Our Group of Travelers on the Mount of Olives

The tour was masterfully planned and took our group on an intentional journey, both physically and symbolically.  For the record, this was a “hiking” tour as opposed to what I guess would be a “traditional” tour.  In other words, we spent very little time visiting historical places where huge churches have been built over them and you stand in line to see what has been pretty much commercialized for centuries.  We worked very hard to see most of the places we saw.  For a 63 year old gray headed man who is not in the best of shape, maybe my greatest takeaway was that I was able to do what I physically thought was impossible for me.   According to my IPhone app, I hiked 48 miles during our 8 days in Israel. Some on our trip hiked more.  For the most part, it was mountain hiking in temperatures that were over 100 degrees.  We spent the first three days in the intense heat of the desert and then spent the next three days in what turned out to be the intense heat of the Galilee.  When we arrived at the Sea of Galilee, I think we all felt like the Israelites who had been wandering in the desert and all of a sudden saw the Promise Land.  Not kidding.  Seeing that famous lake from the window of the bus when we drove up, where so much of Jesus’ ministry took place, almost took my breath away.  The fact that we had been literally in the extreme conditions of the desert for three days when we drove up, I’m sure had something to do with the impact.   Oh yes, there is a lesson there for all of us -  only when we endure through the difficult times can we really appreciate the beauty of the wonderful times. Actually, we got no relief from the heat during our three days in Galilee and afterwards when we were in Jerusalem for the final three days.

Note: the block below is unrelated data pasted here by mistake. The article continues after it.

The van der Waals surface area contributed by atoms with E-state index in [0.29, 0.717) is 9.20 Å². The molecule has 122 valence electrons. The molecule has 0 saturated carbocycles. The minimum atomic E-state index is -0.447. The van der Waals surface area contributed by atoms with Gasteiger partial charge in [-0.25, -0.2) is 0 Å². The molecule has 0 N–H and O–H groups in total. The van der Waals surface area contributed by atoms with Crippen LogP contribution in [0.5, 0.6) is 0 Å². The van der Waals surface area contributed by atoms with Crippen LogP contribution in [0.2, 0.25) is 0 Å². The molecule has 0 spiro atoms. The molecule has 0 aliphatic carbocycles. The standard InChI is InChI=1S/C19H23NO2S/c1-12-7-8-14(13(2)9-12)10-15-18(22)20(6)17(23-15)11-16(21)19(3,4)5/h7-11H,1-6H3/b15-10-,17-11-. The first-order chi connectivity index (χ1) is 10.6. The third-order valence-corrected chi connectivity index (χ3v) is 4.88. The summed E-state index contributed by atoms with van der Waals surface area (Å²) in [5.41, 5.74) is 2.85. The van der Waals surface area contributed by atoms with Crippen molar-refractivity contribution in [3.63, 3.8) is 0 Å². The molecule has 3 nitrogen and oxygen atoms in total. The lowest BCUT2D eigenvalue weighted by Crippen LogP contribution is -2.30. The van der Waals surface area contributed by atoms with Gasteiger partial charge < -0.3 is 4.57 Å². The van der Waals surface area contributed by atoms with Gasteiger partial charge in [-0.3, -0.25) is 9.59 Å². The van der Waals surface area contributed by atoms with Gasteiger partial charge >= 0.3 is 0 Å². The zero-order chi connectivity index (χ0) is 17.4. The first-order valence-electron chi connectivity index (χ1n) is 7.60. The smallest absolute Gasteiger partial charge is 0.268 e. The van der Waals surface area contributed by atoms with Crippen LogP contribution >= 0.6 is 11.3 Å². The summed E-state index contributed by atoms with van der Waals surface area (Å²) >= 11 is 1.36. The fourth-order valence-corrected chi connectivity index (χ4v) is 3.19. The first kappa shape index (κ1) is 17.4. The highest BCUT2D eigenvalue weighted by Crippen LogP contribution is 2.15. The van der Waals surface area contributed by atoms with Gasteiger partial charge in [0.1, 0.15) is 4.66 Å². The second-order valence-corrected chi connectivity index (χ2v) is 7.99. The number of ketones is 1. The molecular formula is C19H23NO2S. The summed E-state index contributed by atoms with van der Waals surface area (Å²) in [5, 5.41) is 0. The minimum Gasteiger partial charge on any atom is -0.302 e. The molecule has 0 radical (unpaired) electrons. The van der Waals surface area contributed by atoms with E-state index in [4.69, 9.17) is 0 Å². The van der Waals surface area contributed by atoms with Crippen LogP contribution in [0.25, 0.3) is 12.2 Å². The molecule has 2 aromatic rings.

But in spite of the heat - and right dab in the middle of it - we experienced many “chill bump” moments that had a way of cooling us off.

Boaz teaching at Herodium that towered over Bethlehem 
It is important to know that Israel is the archeological hotspot of the entire world.  Very smart people with great passion, using cutting edge technology and lots of hard labor, are uncovering more and more every year.  I learned that at Tel is a man-made mountain. There are many of those in Israel.   The illustration we were given is like putting a cap on your head, and adding another on top of that, another on top of that, another on top of that, etc.  Over the centuries, cities and civilizations have been built on top of each other.  The archeological digs are about moving one cap at a time , studying each civilization as they get to it, to eventually get to the first city.  In other words, when we arrived at a first century synagogue or amphitheater or palace - or whatever,  it was evident that an enormous amount of digging and archeological work had taken place or was still taking place there.  From my view,  the term “mind boggling”  would be an understatement.  A huge understatement. 

I certainly won’t forget the places we visited. From now on, when I read about them in the Bible or hear preachers or teachers talk of them, I will have a different perspective. Places like King Herod’s fortresses and elaborate palaces built all over Israel and an evil King who tormented his people.  When I read those verses in the New Testament that say “In the time of Herod King of Judea” I understand better the time in which Jesus was born.  Herod was one evil egotistical man who had all power and wealth.  He was hated by the Jews.  After seeing so many of his elaborate fortresses that towered over Judea, I can see much clearer why the Jews would have been excited that a potential new king had arrived.